But some things are meant to bee, haha, and I have been offered a hive, just one but I said to husband that I would do all the work with it myself. More head shaking and funny noises.
We have been to look at it and it is chockers, the bees look OK, they weren't aggressive. The bloke giving it to me hasn't worked it for a long time, he is not well, his house is for sale and he wants to travel...He has extra frames and a few boxes he says I can have too. How nice of him so I told him that he can have the first lot of honey I get from it. I have found a spot to put it and have cleared that so it is ready as soon as husband has time to pick it up for me.
Another thing to show me that I am supposed to get this hive is that the husband is working in the area and coming home every night. Earlier this week he brought home the *dogs vomit* which is what they call the scrapings from the nukes they do. A couple of buckets of smooshed up wax and honey. I rang the boss and asked, pretty please, if I could have it. He said I could so I pushed my luck and asked if I could have it all the time when they are working this area. It's only for a month or so a year and there wont be a lot, maybe a few buckets full. They do put it through the plant but when husband works by himself doing the nukes it's easier for him to bring it home here. My *processing* it actually saves it having to be stored here and taken to Perth sometime.
I reckoned it would be a good opportunity to see if I could handle bees flying around me and the stickiness and mess that goes along with the job.
I must admit that the husband set up the buckets to drain into a second bucket. He also squished all the wax to get the honey to come out. It had live bees in it and I didn't like having to squash them but because they were covered in the honey they wouldn't have lived anyway, they were damaged and struggling to move. It's not nice though so shows that it will be important to keep everything covered and away from bees flying in. And they do fly in.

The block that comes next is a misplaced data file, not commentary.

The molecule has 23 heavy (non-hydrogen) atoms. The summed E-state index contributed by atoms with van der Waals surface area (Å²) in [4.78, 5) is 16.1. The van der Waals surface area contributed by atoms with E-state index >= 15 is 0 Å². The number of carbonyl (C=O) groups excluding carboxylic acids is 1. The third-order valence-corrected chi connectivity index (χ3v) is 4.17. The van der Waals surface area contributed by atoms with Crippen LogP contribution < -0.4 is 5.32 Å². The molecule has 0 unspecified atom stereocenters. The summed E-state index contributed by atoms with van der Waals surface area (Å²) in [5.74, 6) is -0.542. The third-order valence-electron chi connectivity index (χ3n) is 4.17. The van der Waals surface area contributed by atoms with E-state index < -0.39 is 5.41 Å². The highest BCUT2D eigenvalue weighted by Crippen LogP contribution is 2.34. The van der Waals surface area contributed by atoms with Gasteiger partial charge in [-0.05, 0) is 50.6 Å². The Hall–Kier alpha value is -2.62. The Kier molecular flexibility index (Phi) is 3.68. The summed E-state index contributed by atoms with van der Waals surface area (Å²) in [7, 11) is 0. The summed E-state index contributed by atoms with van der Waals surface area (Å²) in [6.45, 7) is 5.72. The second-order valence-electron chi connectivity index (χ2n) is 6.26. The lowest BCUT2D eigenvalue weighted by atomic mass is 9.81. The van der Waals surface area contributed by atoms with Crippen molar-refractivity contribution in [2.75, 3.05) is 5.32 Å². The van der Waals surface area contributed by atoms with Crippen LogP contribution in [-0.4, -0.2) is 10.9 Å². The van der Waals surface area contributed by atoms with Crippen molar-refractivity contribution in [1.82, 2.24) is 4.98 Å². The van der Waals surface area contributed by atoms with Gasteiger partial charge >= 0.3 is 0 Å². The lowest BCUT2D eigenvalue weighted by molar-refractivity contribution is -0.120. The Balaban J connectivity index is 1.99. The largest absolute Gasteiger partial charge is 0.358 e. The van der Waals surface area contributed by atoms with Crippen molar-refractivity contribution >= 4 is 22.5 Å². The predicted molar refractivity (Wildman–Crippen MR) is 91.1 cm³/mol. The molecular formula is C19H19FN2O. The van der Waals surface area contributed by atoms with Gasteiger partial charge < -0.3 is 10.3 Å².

And what better than filling up a jar to take home with you. Or fresh honey on bread for a quick snack.
Hundreds of bees are hanging around the shed still but that is because there are hives in there that need to go back to the processing plant in Perth. I will have to walk through these bees for another few days, until the hives are gone and the shed has been cleared of honey and wax smells. I haven't been stung yet, I am wearing shoes when over that way but no bee gear, no overalls or bee hat and net. Like I keep being told, the bees aren't wanting us, they want the honey they can smell.
We used an old deep fryer to melt the wax. We half filled it with water then put some now emptied and washed wax in, brought it to the boil, turned it down a bit while we used a bit of mesh to scoop off all the cruddy stuff from the top.
Husband cut some cans down and we scooped the wax from the top to make 5 of these. The next lot I did by myself, alone, with no help...my wax is nowhere near as clean and I need to remelt it and do it again.
I don't know what I will use this for yet. I have some wick and will make a few candles but we don't use candles so don't need a lot. I'll probably just bag it up and leave for the mice to eat but I hope not. I hope I put it away properly and use it so it's not wasted.
There are beauty products that can be made with this, or furniture polish...I use neither so don't know if I will try that at all. Do you use wax like this for anything? Do you have a hive and collect your own honey? Tell me it's a great thing to do and I will learn to not mind the stings too much...